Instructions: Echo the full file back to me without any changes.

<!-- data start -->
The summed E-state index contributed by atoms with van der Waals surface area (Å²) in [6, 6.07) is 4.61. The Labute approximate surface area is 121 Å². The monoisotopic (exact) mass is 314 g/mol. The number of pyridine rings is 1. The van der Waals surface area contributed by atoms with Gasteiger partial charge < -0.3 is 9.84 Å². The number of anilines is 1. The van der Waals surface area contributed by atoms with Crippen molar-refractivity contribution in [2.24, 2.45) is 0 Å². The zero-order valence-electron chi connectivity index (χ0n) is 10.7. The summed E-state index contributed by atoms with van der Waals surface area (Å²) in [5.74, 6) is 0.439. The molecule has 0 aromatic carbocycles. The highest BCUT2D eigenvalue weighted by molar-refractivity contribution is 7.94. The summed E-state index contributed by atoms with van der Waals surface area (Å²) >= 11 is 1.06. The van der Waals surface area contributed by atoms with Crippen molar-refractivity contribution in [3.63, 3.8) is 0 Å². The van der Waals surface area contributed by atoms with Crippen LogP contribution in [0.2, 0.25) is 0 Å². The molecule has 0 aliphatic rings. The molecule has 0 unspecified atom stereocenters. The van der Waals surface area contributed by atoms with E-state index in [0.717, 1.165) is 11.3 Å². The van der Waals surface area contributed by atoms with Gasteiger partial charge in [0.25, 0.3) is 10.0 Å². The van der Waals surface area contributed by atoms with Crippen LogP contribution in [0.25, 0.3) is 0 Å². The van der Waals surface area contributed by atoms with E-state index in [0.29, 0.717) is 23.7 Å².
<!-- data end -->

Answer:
The summed E-state index contributed by atoms with van der Waals surface area (Å²) in [6, 6.07) is 4.61. The Labute approximate surface area is 121 Å². The monoisotopic (exact) mass is 314 g/mol. The number of pyridine rings is 1. The van der Waals surface area contributed by atoms with Gasteiger partial charge < -0.3 is 9.84 Å². The number of anilines is 1. The van der Waals surface area contributed by atoms with Crippen molar-refractivity contribution in [2.24, 2.45) is 0 Å². The zero-order valence-electron chi connectivity index (χ0n) is 10.7. The summed E-state index contributed by atoms with van der Waals surface area (Å²) in [5.74, 6) is 0.439. The molecule has 0 aromatic carbocycles. The highest BCUT2D eigenvalue weighted by molar-refractivity contribution is 7.94. The summed E-state index contributed by atoms with van der Waals surface area (Å²) >= 11 is 1.06. The van der Waals surface area contributed by atoms with Crippen molar-refractivity contribution in [3.63, 3.8) is 0 Å². The van der Waals surface area contributed by atoms with Crippen LogP contribution in [0.2, 0.25) is 0 Å². The molecule has 0 aliphatic rings. The molecule has 0 unspecified atom stereocenters. The van der Waals surface area contributed by atoms with E-state index in [0.717, 1.165) is 11.3 Å². The van der Waals surface area contributed by atoms with Gasteiger partial charge in [0.25, 0.3) is 10.0 Å². The van der Waals surface area contributed by atoms with Crippen LogP contribution in [0.25, 0.3) is 0 Å². The van der Waals surface area contributed by atoms with E-state index in [0.29, 0.717) is 23.7 Å².